FIG. 2 is a block diagram of example embodiments of computerized system 200 for transforming query results into an XML data stream. An XML data stream is an unbuffered data stream. Although this example shows an unbuffered data stream, the present invention is not limited to use in connection with an unbuffered data stream. A buffered datastream may also be used in connection with the present invention. In one embodiment, computerized system 200 comprises client 203, parser 205, query processor 207, and rowset processor 209. For client 203 executing as a process on remote computer 49 as shown in FIG. 1 and for parser 205, query processor 207, and rowset processor 209 executing as processes on computer system 20 also as shown in FIG. 1, client 203 transmits a query to parser 205. Parser 205 strips mode information from the query and sends the mode information to rowset processor 209. Parser 205 also sends the query to query processor 207. Query processor 207 generates a rowset and sends the rowset to rowset processor 209. Rowset processor 209 processes the rowset received from query processor 207 and the mode information received from parser 205 to generate an XML datastream. The XML data stream is returned to client 203. In an alternate embodiment, client 203, parser 205, query processor 207, and rowset processor 209 all execute on the same computer system. In another alternate embodiment, parser 205, query processor 207, and rowset processor 209 are combined into a single software system. It is important to note that parser 205, query processor 207, and rowset processor 209 may operate on the same or a different computer. Alternatively parser 205 and query processor 207 may operate on a database server. Each of the operation modes of rowset processor 207 are described in greater detail below.
 A particular XML mode of operation is communicated to database server 205 by defining the mode of operation in a SELECT statement. For example, the syntax for a SELECT statement requesting that the results of the query be returned as XML information under the “auto1” mode may be formed as follows:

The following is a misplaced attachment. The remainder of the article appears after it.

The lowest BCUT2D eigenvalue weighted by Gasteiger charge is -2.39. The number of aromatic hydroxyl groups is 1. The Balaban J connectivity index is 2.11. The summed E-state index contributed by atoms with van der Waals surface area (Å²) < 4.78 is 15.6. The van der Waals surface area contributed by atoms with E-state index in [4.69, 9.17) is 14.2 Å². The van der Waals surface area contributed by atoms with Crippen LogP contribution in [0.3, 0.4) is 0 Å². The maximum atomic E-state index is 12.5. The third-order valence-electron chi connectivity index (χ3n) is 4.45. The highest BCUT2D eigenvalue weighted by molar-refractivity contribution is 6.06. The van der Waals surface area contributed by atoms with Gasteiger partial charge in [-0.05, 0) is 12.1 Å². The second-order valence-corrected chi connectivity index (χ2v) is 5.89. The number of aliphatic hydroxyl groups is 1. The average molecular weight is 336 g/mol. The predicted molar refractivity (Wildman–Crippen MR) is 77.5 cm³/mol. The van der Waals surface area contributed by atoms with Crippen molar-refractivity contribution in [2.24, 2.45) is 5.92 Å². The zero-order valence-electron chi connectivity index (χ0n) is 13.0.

SELECT . . .
 FROM . . .
 WHERE . . .
 AND . . .
 ORDER BY . . .
 FOR XML auto1;
 The syntax of the SELECT statement shown above is only one example of a syntax suitable for use in connection with the present invention. Any syntax that provides for specifying that XML information is to be returned and that provides for specifying a mode of operation is also suitable for use in connection with the present invention. In addition, the present invention is not limited to a syntax incorporating only flat queries. Nested queries, which are common in SQL statements, are also suitable for use in connection with the present invention.
 The “auto2” mode is selected by substituting “auto2” for “auto1” in the SELECT statement shown above. Similarly, the “explicit” mode is requested by substituting “explicit for “auto1” in the SELECT statement shown above.
 After a mode is set, the result of an SQL query is transformed into an XML data stream according to mode specific rules. If a schema is requested, it can be prepended to the returned XML data as inline schema.
 The scope of the mode specification for each of the described modes, in one embodiment, is limited in several ways and only affects the final result. First, the selected mode is in effect only for the execution of the statement in which it is specified. Second the selected mode does not affect the form of the results of subqueries or user defined function calls.
 For any SQL text column (type char, nchar, varchar, nvarchar, text, ntext) that is mapped to an attribute (or element in the case of the element-centric option), the attribute contains the entitized text. If the text column is a binary data column, the default is that the attribute (or element) contains a URI single object access query that allows the retrieval of the data. Inlined base 64 encoding is returned in any mode, if the option BINARY base 64 is specified. In summary, to use one of the modes described above in a client program, in one embodiment, a “FOR XML” clause is included in a SELECT statement. Specifying “FOR XML” results in an XML data stream being returned to the client in response to the SELECT statement. A mode designation in the “FOR XML” statement further defines the rules by which the results of the SQL query are converted to an XML data stream. After the SELECT statement is executed, streamed XML is returned to the client. Schema for the returned XML may also be requested and prepended to the streamed XML data.
 Embodiments of the modes identified as “auto1” 303, “auto2” 305, and “explicit” 307 are shown in FIG. 3 as subsystems in rowset processor 209. “Auto1” 303 and “auto2” 305 include nested trees 309 and 310, respectively. Nested trees 309 and 310 are intermediate structures created during the generation of an XML data stream in the “auto1” 303 and “auto2” 305 modes. Universal table 311 is an intermediate structure created during the generation of an XML data stream in the “explicit” 307 mode. Universal table 311 is described in more detail below. Rowset processor 207 is not limited to a particular combination of modes. One or more of the listed modes may be included in rowset processor 207. A more detailed description of each mode is provided below.
 Auto1 Mode
 In one embodiment of the “auto1” 303 mode, each rowset returned from a query is transformed into a nested XML tree 309, which defines an XML data stream.